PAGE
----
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Johnny Winter, Iconic Blues Guitarist, Dead at 70

Johnny Winter Guitarist Dead Obituary Dies Died

Blues legend Johnny Winter, a revered guitarist who collaborated with Muddy Waters on several albums, died Wednesday, July 16 in a Zurich, Switzerland hotel room while he was on tour, the Associated Press reports. A cause of death for the 70-year-old has not yet been reveald.

Winter and his younger brother Edgar, who would later have hits with “Free Ride” and “Franknenstein,” grew up playing the blues in Beaumont, Texas. Johnny’s career got a huge boost in 1968 when he played with fellow guitarist Mike Bloomfield at New York’s Fillmore East, gaining the attention of a Columbia Records executive, which eventually led to a contract with a $600,000 advance. He released Johnny Winter the next year, and went on to play Woodstock that summer.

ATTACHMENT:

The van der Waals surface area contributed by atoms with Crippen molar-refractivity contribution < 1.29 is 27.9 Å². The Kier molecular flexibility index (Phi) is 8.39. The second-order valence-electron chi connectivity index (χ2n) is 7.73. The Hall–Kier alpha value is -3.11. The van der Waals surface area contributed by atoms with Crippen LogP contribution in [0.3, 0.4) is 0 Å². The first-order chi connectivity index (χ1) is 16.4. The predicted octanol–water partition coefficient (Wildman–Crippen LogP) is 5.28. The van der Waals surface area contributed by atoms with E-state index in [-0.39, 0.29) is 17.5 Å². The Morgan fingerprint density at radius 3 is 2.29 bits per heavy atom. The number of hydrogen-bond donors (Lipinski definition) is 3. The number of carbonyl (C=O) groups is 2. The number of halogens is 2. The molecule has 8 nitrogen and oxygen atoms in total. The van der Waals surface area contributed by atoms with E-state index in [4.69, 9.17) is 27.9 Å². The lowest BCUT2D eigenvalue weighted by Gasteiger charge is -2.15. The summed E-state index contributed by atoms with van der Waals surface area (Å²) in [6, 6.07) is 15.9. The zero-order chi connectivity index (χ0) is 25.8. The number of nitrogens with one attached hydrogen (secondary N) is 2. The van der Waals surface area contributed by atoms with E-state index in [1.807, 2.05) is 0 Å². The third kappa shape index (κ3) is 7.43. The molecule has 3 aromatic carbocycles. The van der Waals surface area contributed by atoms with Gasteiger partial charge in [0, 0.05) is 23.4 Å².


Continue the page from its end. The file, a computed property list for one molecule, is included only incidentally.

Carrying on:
In 1970s, he formed the group Johnny Winter And, which included guitarist Rick Derringer, whose song “Rock and Roll, Hoochie Koo,” featured on their eponymous debut LP. The following year, they put out the blistering Live Johnny Winter And, which is regarded as one of the finest concert albums of its era. Later in the ’70s, after recovering from heroin addiction, Winters produced three Grammy-winning albums for his hero, blues pioneer Muddy Waters.

Winter would go on to release several more Grammy-nominated albums and perform with John Lee Hooker, Eric Clapton, and the Allman Brothers, among many others. He recently played New Orleans’ Jazz Fest while his new album, Step Back, is due out September 2 and features appearances by Clapton, ZZ Top’s Billy Gibbons, Dr. John, Ben Harper, and Aerosmith’s Joe Perry. Watch Winter’s Woodstock set below.